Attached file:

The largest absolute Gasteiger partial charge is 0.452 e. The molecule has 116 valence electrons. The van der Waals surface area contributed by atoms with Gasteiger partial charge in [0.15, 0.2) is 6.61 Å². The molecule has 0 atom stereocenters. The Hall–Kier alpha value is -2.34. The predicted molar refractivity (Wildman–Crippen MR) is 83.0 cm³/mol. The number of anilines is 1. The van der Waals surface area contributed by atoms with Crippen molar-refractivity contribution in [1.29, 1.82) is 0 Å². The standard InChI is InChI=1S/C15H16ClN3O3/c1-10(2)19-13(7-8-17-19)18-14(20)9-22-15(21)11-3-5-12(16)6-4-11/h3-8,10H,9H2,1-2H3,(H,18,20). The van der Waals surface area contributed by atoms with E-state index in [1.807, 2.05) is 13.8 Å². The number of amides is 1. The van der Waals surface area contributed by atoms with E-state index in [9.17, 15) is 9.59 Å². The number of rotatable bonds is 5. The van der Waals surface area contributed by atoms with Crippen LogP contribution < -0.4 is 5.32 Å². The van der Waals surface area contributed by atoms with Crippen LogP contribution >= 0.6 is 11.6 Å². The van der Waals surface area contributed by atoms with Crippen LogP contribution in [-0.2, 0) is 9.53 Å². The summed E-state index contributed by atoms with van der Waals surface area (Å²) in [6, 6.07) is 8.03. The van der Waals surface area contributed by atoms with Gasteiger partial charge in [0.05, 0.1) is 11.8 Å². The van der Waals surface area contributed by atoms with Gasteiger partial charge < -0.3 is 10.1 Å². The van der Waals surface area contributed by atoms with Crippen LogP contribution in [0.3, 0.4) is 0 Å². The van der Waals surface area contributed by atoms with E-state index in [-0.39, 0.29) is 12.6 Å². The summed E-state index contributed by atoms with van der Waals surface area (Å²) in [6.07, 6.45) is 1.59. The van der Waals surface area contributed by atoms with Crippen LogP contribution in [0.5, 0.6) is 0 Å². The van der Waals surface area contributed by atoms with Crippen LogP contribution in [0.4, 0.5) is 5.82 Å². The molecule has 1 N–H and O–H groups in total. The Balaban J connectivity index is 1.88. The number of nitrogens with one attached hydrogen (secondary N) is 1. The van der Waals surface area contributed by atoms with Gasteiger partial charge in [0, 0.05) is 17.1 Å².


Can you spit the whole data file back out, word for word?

The largest absolute Gasteiger partial charge is 0.452 e. The molecule has 116 valence electrons. The van der Waals surface area contributed by atoms with Gasteiger partial charge in [0.15, 0.2) is 6.61 Å². The molecule has 0 atom stereocenters. The Hall–Kier alpha value is -2.34. The predicted molar refractivity (Wildman–Crippen MR) is 83.0 cm³/mol. The number of anilines is 1. The van der Waals surface area contributed by atoms with Crippen molar-refractivity contribution in [1.29, 1.82) is 0 Å². The standard InChI is InChI=1S/C15H16ClN3O3/c1-10(2)19-13(7-8-17-19)18-14(20)9-22-15(21)11-3-5-12(16)6-4-11/h3-8,10H,9H2,1-2H3,(H,18,20). The van der Waals surface area contributed by atoms with E-state index in [1.807, 2.05) is 13.8 Å². The number of amides is 1. The van der Waals surface area contributed by atoms with E-state index in [9.17, 15) is 9.59 Å². The number of rotatable bonds is 5. The van der Waals surface area contributed by atoms with Crippen LogP contribution < -0.4 is 5.32 Å². The van der Waals surface area contributed by atoms with Crippen LogP contribution >= 0.6 is 11.6 Å². The van der Waals surface area contributed by atoms with Crippen LogP contribution in [-0.2, 0) is 9.53 Å². The summed E-state index contributed by atoms with van der Waals surface area (Å²) in [6, 6.07) is 8.03. The van der Waals surface area contributed by atoms with Gasteiger partial charge in [0.05, 0.1) is 11.8 Å². The van der Waals surface area contributed by atoms with Gasteiger partial charge < -0.3 is 10.1 Å². The van der Waals surface area contributed by atoms with Crippen LogP contribution in [0.3, 0.4) is 0 Å². The van der Waals surface area contributed by atoms with E-state index in [-0.39, 0.29) is 12.6 Å². The summed E-state index contributed by atoms with van der Waals surface area (Å²) in [6.07, 6.45) is 1.59. The van der Waals surface area contributed by atoms with Crippen LogP contribution in [0.5, 0.6) is 0 Å². The van der Waals surface area contributed by atoms with Crippen LogP contribution in [0.4, 0.5) is 5.82 Å². The molecule has 1 N–H and O–H groups in total. The Balaban J connectivity index is 1.88. The number of nitrogens with one attached hydrogen (secondary N) is 1. The van der Waals surface area contributed by atoms with Gasteiger partial charge in [0, 0.05) is 17.1 Å².